Administration officials privately acknowledge there is little chance Putin will give up Crimea, a strategically important peninsula that has long housed a Russian military base. Instead, the most pressing U.S. concerns are now cooling tensions in Crimea, where both Ukraine and Russia have troops, and preventing Putin from pushing into areas of eastern Ukraine that have similarly pro-Russian populations.
Secretary of State John Kerry said any further Russian incursion into eastern Ukraine would be a "major breach." But he declined to give specifics on how the U.S. would respond.
Even as the U.S. and Europe talk tough, there are practical concerns on both sides of the Atlantic that are likely to factor into future decisions about punishing Russia.
European nations, including powerful Germany, have deep economic ties to Russia and fear Putin could retaliate financially if the EU ordered tougher sanctions. The U.S. is also dependent on Russia keeping open supply routes the Pentagon is using to withdraw from Afghanistan, and relies on Putin's cooperation on an agreement to strip Syria of its chemical weapons stockpiles.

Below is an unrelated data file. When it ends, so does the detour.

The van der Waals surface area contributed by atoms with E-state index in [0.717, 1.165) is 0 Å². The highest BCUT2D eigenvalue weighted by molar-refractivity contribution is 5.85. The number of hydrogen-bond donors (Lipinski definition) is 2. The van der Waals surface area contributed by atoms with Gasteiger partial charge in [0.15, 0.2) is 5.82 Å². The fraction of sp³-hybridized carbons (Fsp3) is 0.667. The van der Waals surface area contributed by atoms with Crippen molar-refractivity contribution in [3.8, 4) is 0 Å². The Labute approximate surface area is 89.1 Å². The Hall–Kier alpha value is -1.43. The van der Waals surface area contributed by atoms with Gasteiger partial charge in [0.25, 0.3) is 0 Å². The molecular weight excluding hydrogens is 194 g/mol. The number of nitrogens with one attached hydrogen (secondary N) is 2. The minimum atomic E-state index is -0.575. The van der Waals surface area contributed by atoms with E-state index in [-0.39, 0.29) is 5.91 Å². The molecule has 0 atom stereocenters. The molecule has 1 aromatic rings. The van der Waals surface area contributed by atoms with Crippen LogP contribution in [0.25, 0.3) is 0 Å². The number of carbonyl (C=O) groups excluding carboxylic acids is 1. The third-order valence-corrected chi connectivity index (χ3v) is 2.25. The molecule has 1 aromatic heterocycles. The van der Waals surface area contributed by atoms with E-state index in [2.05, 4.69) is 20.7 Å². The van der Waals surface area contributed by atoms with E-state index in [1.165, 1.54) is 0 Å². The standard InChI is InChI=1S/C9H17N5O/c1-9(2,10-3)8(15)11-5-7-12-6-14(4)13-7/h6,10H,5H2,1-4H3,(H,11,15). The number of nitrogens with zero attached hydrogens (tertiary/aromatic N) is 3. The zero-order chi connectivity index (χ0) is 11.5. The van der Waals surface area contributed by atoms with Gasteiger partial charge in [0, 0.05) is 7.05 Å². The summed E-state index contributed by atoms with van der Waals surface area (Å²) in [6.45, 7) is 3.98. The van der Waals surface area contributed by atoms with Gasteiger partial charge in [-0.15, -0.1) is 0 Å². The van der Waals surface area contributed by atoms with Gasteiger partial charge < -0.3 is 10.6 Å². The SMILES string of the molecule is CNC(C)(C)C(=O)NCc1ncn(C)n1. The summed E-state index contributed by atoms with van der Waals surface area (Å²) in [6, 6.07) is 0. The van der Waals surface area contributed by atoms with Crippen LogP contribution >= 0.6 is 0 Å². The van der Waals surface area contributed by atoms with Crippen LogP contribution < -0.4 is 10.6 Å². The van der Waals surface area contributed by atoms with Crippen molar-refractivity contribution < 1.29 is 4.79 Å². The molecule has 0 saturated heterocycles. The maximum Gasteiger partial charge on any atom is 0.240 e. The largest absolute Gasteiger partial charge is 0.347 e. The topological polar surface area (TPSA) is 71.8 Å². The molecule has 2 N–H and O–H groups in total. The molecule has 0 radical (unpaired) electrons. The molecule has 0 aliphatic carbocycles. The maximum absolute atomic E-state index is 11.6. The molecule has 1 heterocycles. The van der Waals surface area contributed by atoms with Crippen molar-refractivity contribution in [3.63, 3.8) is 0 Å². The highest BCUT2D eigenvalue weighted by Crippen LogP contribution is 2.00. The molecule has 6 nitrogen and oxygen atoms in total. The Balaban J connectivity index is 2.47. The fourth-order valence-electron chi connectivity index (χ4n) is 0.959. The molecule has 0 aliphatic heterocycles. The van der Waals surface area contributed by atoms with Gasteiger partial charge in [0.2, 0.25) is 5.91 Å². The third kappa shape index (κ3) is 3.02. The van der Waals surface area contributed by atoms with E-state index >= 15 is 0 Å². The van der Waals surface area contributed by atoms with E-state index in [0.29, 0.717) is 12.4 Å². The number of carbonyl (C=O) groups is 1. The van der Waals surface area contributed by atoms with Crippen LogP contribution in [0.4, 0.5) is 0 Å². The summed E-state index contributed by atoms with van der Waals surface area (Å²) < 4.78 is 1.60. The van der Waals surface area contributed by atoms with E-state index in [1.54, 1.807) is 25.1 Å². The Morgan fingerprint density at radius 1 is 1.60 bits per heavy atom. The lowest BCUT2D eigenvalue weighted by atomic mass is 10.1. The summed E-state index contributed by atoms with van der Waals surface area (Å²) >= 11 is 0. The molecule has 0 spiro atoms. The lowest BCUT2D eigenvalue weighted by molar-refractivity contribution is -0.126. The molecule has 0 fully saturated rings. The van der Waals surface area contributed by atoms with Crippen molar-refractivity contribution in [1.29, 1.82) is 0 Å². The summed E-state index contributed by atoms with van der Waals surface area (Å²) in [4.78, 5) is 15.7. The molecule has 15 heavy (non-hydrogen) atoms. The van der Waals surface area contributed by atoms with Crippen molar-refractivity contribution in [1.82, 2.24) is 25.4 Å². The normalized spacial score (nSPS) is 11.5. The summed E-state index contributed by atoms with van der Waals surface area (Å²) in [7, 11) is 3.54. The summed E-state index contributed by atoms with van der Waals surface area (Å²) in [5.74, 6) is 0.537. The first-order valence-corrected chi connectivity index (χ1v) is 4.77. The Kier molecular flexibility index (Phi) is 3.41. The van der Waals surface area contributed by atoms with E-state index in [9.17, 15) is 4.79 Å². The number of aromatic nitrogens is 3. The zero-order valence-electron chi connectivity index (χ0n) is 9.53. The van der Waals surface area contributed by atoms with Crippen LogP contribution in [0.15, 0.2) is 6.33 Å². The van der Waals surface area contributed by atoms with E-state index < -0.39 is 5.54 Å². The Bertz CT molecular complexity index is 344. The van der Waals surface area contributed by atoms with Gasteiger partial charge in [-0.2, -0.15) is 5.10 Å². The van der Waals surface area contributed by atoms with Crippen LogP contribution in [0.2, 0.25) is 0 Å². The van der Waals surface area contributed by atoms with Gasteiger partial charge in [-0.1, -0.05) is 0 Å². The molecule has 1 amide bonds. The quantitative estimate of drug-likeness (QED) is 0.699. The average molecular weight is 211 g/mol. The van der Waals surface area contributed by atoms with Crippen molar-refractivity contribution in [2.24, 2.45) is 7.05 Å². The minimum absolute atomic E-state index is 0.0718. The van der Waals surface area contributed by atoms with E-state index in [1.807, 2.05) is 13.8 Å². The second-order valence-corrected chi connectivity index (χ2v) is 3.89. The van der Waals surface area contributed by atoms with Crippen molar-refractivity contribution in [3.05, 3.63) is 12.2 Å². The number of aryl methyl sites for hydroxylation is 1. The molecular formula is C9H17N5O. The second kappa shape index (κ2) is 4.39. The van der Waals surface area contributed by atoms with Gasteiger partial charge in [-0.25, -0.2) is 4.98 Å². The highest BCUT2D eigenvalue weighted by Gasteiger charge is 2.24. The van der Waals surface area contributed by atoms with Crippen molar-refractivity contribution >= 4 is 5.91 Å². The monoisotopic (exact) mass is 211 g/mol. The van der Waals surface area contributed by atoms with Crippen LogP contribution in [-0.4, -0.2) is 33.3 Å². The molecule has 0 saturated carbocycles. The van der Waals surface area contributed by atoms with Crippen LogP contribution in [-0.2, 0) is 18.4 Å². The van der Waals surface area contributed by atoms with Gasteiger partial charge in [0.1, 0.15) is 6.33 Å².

And perhaps most pressing for Obama is Russia's partnership in tense international negotiations with Iran, which are aimed at blunting the Islamic republic's nuclear program.
The Russians aren't interested in easing those concerns. A top Russian diplomat told the Interfax news agency Wednesday that Moscow may revise its stance in the nuclear talks in response to actions taken by the U.S. and Europe.
EDITOR'S NOTE: Julie Pace has covered the White House for The Associated Press since 2009. Follow her at http://twitter.com/jpaceDC